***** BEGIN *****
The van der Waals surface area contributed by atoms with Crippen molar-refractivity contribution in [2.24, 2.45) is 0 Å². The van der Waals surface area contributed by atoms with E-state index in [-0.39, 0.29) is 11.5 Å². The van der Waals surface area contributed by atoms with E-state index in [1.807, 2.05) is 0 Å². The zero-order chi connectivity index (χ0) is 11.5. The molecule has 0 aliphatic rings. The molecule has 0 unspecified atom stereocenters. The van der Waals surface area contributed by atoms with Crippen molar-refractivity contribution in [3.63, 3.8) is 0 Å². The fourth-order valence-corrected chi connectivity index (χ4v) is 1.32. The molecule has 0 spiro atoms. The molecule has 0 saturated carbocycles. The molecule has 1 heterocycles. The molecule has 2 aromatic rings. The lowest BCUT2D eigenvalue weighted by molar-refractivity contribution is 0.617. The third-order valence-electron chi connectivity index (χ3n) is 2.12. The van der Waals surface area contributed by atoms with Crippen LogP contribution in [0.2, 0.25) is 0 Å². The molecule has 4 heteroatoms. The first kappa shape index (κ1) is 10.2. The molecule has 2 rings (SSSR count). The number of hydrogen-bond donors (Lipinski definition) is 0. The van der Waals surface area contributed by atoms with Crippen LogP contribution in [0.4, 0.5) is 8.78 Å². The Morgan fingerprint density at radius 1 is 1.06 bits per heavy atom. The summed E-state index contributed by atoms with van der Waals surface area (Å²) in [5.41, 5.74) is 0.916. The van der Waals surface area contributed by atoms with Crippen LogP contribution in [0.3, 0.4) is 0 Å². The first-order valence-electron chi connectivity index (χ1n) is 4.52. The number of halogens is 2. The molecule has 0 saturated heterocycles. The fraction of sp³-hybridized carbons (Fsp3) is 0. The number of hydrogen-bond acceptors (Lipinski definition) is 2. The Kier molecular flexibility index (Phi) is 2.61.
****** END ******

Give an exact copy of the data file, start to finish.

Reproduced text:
The van der Waals surface area contributed by atoms with Crippen molar-refractivity contribution in [2.24, 2.45) is 0 Å². The van der Waals surface area contributed by atoms with E-state index in [-0.39, 0.29) is 11.5 Å². The van der Waals surface area contributed by atoms with E-state index in [1.807, 2.05) is 0 Å². The zero-order chi connectivity index (χ0) is 11.5. The molecule has 0 aliphatic rings. The molecule has 0 unspecified atom stereocenters. The van der Waals surface area contributed by atoms with Crippen molar-refractivity contribution in [3.63, 3.8) is 0 Å². The fourth-order valence-corrected chi connectivity index (χ4v) is 1.32. The molecule has 0 spiro atoms. The molecule has 0 saturated carbocycles. The molecule has 1 heterocycles. The molecule has 2 aromatic rings. The lowest BCUT2D eigenvalue weighted by molar-refractivity contribution is 0.617. The third-order valence-electron chi connectivity index (χ3n) is 2.12. The van der Waals surface area contributed by atoms with Crippen LogP contribution in [0.2, 0.25) is 0 Å². The molecule has 4 heteroatoms. The first kappa shape index (κ1) is 10.2. The molecule has 2 rings (SSSR count). The number of hydrogen-bond donors (Lipinski definition) is 0. The van der Waals surface area contributed by atoms with Crippen LogP contribution in [0.4, 0.5) is 8.78 Å². The Morgan fingerprint density at radius 1 is 1.06 bits per heavy atom. The summed E-state index contributed by atoms with van der Waals surface area (Å²) in [5.41, 5.74) is 0.916. The van der Waals surface area contributed by atoms with Crippen LogP contribution in [0.3, 0.4) is 0 Å². The first-order valence-electron chi connectivity index (χ1n) is 4.52. The number of halogens is 2. The molecule has 0 saturated heterocycles. The fraction of sp³-hybridized carbons (Fsp3) is 0. The number of hydrogen-bond acceptors (Lipinski definition) is 2. The Kier molecular flexibility index (Phi) is 2.61.